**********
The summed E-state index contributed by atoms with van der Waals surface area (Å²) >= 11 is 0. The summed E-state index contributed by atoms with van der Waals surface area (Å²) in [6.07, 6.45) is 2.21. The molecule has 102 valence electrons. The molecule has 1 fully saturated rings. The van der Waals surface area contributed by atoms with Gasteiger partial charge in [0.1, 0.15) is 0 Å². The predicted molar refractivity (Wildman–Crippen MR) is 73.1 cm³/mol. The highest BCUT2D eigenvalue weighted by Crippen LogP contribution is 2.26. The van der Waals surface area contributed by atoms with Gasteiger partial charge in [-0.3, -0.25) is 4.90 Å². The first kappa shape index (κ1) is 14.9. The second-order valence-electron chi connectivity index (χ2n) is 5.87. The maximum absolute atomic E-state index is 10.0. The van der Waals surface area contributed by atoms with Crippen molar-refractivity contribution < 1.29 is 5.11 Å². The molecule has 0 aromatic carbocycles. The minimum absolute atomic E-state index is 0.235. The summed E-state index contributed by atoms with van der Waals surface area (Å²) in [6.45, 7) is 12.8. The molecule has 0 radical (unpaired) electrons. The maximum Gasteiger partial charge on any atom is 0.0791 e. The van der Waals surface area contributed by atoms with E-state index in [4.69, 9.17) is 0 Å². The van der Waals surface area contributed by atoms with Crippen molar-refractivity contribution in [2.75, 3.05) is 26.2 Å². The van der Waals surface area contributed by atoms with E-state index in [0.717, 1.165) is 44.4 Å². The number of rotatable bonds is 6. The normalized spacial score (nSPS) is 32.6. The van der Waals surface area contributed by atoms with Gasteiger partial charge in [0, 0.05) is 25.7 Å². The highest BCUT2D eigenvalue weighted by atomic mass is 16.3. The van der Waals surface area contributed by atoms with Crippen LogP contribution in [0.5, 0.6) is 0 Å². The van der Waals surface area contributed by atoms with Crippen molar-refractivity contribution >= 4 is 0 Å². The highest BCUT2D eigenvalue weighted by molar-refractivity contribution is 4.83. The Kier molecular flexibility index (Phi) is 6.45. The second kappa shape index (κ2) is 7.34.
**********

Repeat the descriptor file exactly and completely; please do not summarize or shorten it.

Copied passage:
The summed E-state index contributed by atoms with van der Waals surface area (Å²) >= 11 is 0. The summed E-state index contributed by atoms with van der Waals surface area (Å²) in [6.07, 6.45) is 2.21. The molecule has 102 valence electrons. The molecule has 1 fully saturated rings. The van der Waals surface area contributed by atoms with Gasteiger partial charge in [0.1, 0.15) is 0 Å². The predicted molar refractivity (Wildman–Crippen MR) is 73.1 cm³/mol. The highest BCUT2D eigenvalue weighted by Crippen LogP contribution is 2.26. The van der Waals surface area contributed by atoms with Gasteiger partial charge in [-0.3, -0.25) is 4.90 Å². The first kappa shape index (κ1) is 14.9. The second-order valence-electron chi connectivity index (χ2n) is 5.87. The maximum absolute atomic E-state index is 10.0. The van der Waals surface area contributed by atoms with Crippen molar-refractivity contribution < 1.29 is 5.11 Å². The molecule has 0 aromatic carbocycles. The minimum absolute atomic E-state index is 0.235. The summed E-state index contributed by atoms with van der Waals surface area (Å²) in [6.45, 7) is 12.8. The molecule has 0 radical (unpaired) electrons. The maximum Gasteiger partial charge on any atom is 0.0791 e. The van der Waals surface area contributed by atoms with E-state index in [4.69, 9.17) is 0 Å². The van der Waals surface area contributed by atoms with Crippen molar-refractivity contribution in [2.75, 3.05) is 26.2 Å². The van der Waals surface area contributed by atoms with E-state index in [0.717, 1.165) is 44.4 Å². The number of rotatable bonds is 6. The normalized spacial score (nSPS) is 32.6. The van der Waals surface area contributed by atoms with Gasteiger partial charge in [0, 0.05) is 25.7 Å². The highest BCUT2D eigenvalue weighted by atomic mass is 16.3. The van der Waals surface area contributed by atoms with Crippen LogP contribution in [0.5, 0.6) is 0 Å². The van der Waals surface area contributed by atoms with Crippen molar-refractivity contribution >= 4 is 0 Å². The highest BCUT2D eigenvalue weighted by molar-refractivity contribution is 4.83. The Kier molecular flexibility index (Phi) is 6.45. The second kappa shape index (κ2) is 7.34.